“My whole life, everybody told me, ‘Stop weirding out,'” 37-year-old husband and father Brett Pierson (Mark Duplass) laments to an acquaintance in HBO’s winsome “Togetherness.” “It was used as a verb in my house, like, ‘Don’t weird out, Brett.'” Fortunately, as written and directed by Duplass and his brother, Jay — with an assist from Nicole Holofcener — the series develops a warm, sincere weirdness that is often more relatable than the crisp irony of “Girls.” Lena Dunham’s bracing slice of New York life is largely about the idea of adulthood. “Togetherness” is a comedy for adults.
In this sense, “Togetherness” is a lovely complement to HBO’s Sunday night lineup, the bridge between the consistently surprising but uneven “Girls” and the muted, ruminative “Looking.” All three depict the families we construct from friends, lovers, siblings, and cousins after lighting out for the big city in our twenties — Patrick Murray (Jonathan Groff) “fresh off the bus” from the Denver suburbs, Hannah Horvath (Dunham) transported from the Midwest — only “Togetherness” picks up the thread a decade on, when the die already seems to be cast. (All three replicate the same shortcomings, too, namely a narrow focus on privileged, white urbanites that can leave each feeling rather insubstantial from time to time.)
Brett and his wife, Michelle (Melanie Lynskey), living in Los Angeles with their two young children, appear to have what Michelle’s sister, Tina (Amanda Peet), describes as a “perfect little nest of a family,” yet “Togetherness” understands that the grass is always greener on the other side. When Tina and Alex (series co-creator Steve Zissis), Brett’s childhood friend, come to stay with the Piersons in the series premiere, the quartet’s mutual affection shades into envy. Brett and Michelle, struggling to spice up their sex life, long for the excitement of irresponsibility, while Tina and Alex, both single and professionally unsatisfied, long to mark life’s milestones.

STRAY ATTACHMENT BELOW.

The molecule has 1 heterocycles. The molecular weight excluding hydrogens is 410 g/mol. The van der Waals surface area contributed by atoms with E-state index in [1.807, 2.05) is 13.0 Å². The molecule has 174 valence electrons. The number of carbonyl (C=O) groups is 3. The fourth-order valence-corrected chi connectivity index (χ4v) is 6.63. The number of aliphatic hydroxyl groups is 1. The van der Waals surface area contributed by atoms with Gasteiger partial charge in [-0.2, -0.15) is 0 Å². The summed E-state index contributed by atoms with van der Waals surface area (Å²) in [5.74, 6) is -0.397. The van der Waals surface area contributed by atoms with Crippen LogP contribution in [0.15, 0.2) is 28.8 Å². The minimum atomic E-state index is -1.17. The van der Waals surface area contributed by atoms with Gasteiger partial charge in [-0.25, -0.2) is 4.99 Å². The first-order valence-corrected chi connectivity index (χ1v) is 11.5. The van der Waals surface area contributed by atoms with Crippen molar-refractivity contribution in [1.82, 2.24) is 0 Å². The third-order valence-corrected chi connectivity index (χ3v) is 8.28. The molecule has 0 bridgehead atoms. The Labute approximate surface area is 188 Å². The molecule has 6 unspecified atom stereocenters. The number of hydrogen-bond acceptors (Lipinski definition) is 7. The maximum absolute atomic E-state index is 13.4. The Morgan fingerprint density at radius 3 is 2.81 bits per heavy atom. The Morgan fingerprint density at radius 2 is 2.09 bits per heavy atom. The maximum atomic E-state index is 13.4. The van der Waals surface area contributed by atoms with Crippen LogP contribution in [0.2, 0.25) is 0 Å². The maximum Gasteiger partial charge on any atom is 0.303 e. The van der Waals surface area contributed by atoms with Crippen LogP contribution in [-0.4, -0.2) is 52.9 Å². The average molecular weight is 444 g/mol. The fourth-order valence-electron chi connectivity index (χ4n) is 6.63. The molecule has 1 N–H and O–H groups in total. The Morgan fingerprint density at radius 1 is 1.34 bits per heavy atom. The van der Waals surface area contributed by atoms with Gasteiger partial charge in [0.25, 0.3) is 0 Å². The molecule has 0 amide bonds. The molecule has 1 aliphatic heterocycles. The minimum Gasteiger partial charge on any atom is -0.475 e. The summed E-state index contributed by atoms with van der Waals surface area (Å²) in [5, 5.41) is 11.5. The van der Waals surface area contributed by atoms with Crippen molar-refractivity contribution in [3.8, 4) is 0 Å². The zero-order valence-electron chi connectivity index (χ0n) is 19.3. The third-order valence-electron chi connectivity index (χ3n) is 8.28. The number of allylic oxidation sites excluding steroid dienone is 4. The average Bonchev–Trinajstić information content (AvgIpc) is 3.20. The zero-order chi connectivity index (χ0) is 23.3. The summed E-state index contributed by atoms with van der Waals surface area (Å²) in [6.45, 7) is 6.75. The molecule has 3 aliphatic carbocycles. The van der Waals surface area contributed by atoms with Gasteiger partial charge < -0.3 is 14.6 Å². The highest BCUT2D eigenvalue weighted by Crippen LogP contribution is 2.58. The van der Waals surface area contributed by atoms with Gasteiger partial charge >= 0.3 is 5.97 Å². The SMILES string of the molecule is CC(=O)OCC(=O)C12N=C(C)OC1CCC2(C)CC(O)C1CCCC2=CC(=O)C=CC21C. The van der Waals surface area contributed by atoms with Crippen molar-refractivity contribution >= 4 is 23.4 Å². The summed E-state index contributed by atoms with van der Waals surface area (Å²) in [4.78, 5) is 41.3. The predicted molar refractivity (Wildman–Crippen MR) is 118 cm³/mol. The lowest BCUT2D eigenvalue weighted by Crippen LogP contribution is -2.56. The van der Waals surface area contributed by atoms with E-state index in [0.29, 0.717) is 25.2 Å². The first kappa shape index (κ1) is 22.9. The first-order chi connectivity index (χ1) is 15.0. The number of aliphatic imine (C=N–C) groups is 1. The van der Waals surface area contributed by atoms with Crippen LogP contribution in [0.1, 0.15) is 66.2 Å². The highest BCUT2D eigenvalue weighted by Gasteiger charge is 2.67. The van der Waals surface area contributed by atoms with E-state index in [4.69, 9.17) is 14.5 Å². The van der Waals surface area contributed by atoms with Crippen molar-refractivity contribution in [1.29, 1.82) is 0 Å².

This is not a new idea, but “Togetherness” executes it with such tender precision that the series registers as a milestone in itself, the point at which I began to identify with those who feel they’ve been left behind rather than those still endeavoring to get started. Like “Girls” and “Looking,” its rhythms are slack, its aesthetic observational, but the details, from bedroom kink to air drumming in the car, find comfort, not embarrassment, in “weirding out.”
When Brett stops in the middle of the sidewalk to record a birdcall on Hollywood Boulevard, for instance, the brief, funny cut to curious passersby pales in comparison to the long, gorgeous image of his immersion in the sound. If “Girls,” “Looking,” and the lives of Tina and Alex suggest an ache for “normalcy,” “Togetherness” admirably reserves space for the idiosyncratic; it recognizes that milestones, once achieved, become just another figure in the rearview mirror.
Indeed, the series features few scenes in which all four main characters are together, instead balancing two pairs (Brett and Michelle, Tina and Alex), each on one side of the midlife divide between those who’ve settled down and those who fear they never will. “Togetherness” takes both perspectives seriously, and the resulting creative tension produces homespun humor and, as the season proceeds, a gentle, omnipresent sadness.
When the series pulls these threads taut, in the brilliant, focused fifth episode, “Kick the Can,” it manages the deft tonal blend of its HBO brethren or even FX’s “Louie,” finding beauty in the anxiety of aging. As Michelle challenges an unpleasant group of millennial hipsters in the park to the titular field game, perhaps poking a little fun at “Girls” and “Looking” in the process, Lynskey, building on her excellent performances in “Win Win,” “Hello I Must Be Going,” and “Happy Christmas,” emerges as the unassuming star of “Togetherness.”
Shotgunning PBR and capering through the surrounding forest like college kids, the Piersons and their friends fake happiness in an attempt to grab hold of the real thing, but it’s Michelle, by turns disappointed and faintly hopeful, who most beautifully expresses the series’ notion that the experience of adulthood is far more complicated than our younger selves could have imagined.
It’s the season’s most buoyant episode, as clean and bright as the hills above the city, for it tempers every frustration with the recognition that the midlife crisis, in whatever form, is just that — in the middle of life, and not the end. “We’re old. We are tired. We don’t know this game,” Michelle relates to a colleague she encounters while hiding from the other team. “But you’re still alive,” he responds: in the weird and wonderful “Togetherness,” there’s always another chance to kick the can, and that’s really all we can ask.
“Togetherness” premieres Sunday, Jan. 11 at 9:30 pm on HBO.